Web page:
Digital formats are great for showing visuals and building vocabulary. They can show pictures and play sounds to help build up vocabulary, then test you through various activities to promote word recognition. Grammar can also build through steps that go from easy to complicated as you progress through the system. Combining visual and auditory input helps memory, and also helps you to remember the sounds of Thai correctly, rather than letting transliteration spelling confuse things.
A system like Rosetta Stone (http://www.rosettastone.com/learn-thai/level-1) is based on learning through memorization of pictures and contexts. Words are shown in Thai script with letter sounds so that you should be able to learn spelling as well through memorization. The program tests your pronunciation by listening to you speak into a microphone. User reviews suggest, however, that the tone information in Thai is not ever clearly explained by the system and that leads to mispronunciation.
Other systems like its4thai.com give plenty of explanation in English to help you learn words and new sentences. The site also gives slow and nicely outlined writing lessons to help you learn the 20 rules for spelling in Thai and the sounds of the letters. The site has you practice and work through challenges and activities at your own pace, but on the downside there’s no way to give audio input to the site, so you won’t really know if you’re saying things accurately or not.
Online programs incorporate the best of both worlds from audio systems and books, and can even give testing and feedback similar to learning in a classroom environment.
And speaking of the classroom, another very popular way to learn Thai is in real lessons in a classroom. These may be very hard to find abroad, but in Thailand they’re on offer in all major cities and you can probably find a private tutor in smaller towns. Make sure your teacher knows how to teach Thai to foreigners, not Thai or English to Thai kids, as techniques and strategies can vary. Most of all, they need to understand what’s difficult in their language and what’s easy for foreigners, so they know how to progress through lessons and what facets to focus on.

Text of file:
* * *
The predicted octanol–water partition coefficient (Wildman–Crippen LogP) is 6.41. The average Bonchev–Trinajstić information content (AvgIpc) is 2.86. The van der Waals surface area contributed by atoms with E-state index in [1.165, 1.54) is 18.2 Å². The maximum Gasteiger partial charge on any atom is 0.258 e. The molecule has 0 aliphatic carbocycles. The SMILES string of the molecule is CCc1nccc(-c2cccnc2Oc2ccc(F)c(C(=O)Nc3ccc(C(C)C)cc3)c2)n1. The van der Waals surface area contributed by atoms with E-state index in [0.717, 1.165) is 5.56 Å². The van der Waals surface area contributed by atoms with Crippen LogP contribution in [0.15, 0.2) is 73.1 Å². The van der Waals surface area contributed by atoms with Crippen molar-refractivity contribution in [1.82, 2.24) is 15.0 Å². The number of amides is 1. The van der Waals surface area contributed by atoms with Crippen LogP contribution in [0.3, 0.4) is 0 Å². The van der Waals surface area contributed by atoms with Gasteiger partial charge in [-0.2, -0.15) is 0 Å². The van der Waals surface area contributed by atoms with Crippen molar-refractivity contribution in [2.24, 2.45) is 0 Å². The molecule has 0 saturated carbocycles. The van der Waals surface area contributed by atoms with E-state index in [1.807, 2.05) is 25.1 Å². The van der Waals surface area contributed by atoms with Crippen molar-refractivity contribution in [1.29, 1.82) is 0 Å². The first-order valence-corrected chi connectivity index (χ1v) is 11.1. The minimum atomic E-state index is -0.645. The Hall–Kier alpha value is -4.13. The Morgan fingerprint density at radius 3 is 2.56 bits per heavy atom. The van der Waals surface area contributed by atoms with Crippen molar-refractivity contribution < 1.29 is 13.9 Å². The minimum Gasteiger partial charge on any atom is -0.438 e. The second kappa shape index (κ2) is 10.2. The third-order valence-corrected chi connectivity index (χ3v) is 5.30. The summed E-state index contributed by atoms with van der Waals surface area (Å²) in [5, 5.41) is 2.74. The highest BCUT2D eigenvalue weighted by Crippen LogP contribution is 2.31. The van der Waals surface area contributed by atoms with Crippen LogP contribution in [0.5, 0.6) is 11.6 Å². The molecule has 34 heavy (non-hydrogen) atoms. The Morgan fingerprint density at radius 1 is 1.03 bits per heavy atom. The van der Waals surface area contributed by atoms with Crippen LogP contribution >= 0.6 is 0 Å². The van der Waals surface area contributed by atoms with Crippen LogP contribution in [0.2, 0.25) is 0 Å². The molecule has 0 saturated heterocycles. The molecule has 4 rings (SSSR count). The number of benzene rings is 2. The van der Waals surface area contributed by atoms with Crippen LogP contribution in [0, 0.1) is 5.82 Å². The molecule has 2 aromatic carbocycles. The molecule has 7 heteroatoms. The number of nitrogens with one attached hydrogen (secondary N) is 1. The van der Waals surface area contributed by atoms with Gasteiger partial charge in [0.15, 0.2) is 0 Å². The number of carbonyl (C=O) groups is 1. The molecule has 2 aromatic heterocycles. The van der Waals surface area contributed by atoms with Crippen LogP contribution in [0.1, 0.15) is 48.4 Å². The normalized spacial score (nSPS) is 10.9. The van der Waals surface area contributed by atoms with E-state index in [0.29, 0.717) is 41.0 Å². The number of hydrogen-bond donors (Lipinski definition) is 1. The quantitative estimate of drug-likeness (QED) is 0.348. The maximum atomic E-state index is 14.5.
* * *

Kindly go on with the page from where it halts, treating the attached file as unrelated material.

What are the benefits of taking a class? The obvious reason to join lessons is access to a Thai speaker who can answer all of your questions and demonstrate pronunciation that is 100% correct, plus give you lots of audio input. Your teacher can work through all the skills you need to learn, introducing new vocabulary and grammar when you need it, testing your understanding, and showing you how to read and write. Being in a class that you have to pay for and where you’ll meet friends adds reasons to study so that if you lack in self-motivation, you might decide to ‘force yourself’ by signing up to lessons. Once you’ve learned something in the classroom, you’ll be able to head out and try it on Thai people where you live.
One possible downside is that classes, just like self-learning materials listed above, can focus too much on official, formal forms and leave out the phrases you will actually hear when you’re outside that artificial environment. If you learn to say khun ma jak prathet nai krap? for “Where do you come from?”, you might not catch that ma jak nai? or even yoo thii nai? mean the same thing and are more commonly heard. Still there is value in learning full forms and then seeing how these can be reduced in everyday speech.
The ‘Immersion in Thai’ Technique
All of the strategies above can be used alone or in combination to produce real results, but they seem to take a lot of time. The real reason of course is that typically you’d only devote 1-3 hours a day to any learn-Thai program when you have other things to do.